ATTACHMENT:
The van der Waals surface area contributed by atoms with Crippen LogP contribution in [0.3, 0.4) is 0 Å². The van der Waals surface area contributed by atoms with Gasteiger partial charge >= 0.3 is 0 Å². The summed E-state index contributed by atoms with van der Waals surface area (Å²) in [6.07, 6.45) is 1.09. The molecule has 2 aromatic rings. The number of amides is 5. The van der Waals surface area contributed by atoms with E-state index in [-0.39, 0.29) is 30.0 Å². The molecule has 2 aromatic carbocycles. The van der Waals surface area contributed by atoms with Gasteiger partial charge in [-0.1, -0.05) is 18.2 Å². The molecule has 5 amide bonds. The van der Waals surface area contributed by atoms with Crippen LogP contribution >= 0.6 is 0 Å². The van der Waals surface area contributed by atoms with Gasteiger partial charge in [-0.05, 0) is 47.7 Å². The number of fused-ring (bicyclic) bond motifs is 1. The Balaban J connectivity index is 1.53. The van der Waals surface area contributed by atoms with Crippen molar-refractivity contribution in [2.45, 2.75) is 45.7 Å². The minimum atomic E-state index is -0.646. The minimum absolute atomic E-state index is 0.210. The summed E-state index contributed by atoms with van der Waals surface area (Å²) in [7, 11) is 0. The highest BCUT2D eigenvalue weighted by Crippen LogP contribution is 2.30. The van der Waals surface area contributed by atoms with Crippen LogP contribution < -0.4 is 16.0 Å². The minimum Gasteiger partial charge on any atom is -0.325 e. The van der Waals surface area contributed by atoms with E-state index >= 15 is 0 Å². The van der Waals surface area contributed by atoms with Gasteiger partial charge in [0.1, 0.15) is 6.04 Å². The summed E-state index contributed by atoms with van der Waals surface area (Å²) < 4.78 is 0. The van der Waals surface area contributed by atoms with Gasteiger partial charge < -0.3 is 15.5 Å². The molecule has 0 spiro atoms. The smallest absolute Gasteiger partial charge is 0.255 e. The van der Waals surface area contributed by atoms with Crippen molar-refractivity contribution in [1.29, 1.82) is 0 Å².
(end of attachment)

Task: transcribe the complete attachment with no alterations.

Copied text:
The van der Waals surface area contributed by atoms with Crippen LogP contribution in [0.3, 0.4) is 0 Å². The van der Waals surface area contributed by atoms with Gasteiger partial charge >= 0.3 is 0 Å². The summed E-state index contributed by atoms with van der Waals surface area (Å²) in [6.07, 6.45) is 1.09. The molecule has 2 aromatic rings. The number of amides is 5. The van der Waals surface area contributed by atoms with E-state index in [-0.39, 0.29) is 30.0 Å². The molecule has 2 aromatic carbocycles. The van der Waals surface area contributed by atoms with Gasteiger partial charge in [-0.1, -0.05) is 18.2 Å². The molecule has 5 amide bonds. The van der Waals surface area contributed by atoms with Crippen LogP contribution >= 0.6 is 0 Å². The van der Waals surface area contributed by atoms with Gasteiger partial charge in [-0.05, 0) is 47.7 Å². The number of fused-ring (bicyclic) bond motifs is 1. The Balaban J connectivity index is 1.53. The van der Waals surface area contributed by atoms with Crippen molar-refractivity contribution in [2.45, 2.75) is 45.7 Å². The minimum atomic E-state index is -0.646. The minimum absolute atomic E-state index is 0.210. The summed E-state index contributed by atoms with van der Waals surface area (Å²) in [7, 11) is 0. The highest BCUT2D eigenvalue weighted by Crippen LogP contribution is 2.30. The van der Waals surface area contributed by atoms with Crippen LogP contribution < -0.4 is 16.0 Å². The minimum Gasteiger partial charge on any atom is -0.325 e. The van der Waals surface area contributed by atoms with E-state index >= 15 is 0 Å². The van der Waals surface area contributed by atoms with Gasteiger partial charge in [0.1, 0.15) is 6.04 Å². The summed E-state index contributed by atoms with van der Waals surface area (Å²) < 4.78 is 0. The van der Waals surface area contributed by atoms with Gasteiger partial charge < -0.3 is 15.5 Å². The molecule has 0 spiro atoms. The smallest absolute Gasteiger partial charge is 0.255 e. The van der Waals surface area contributed by atoms with Crippen molar-refractivity contribution in [1.29, 1.82) is 0 Å².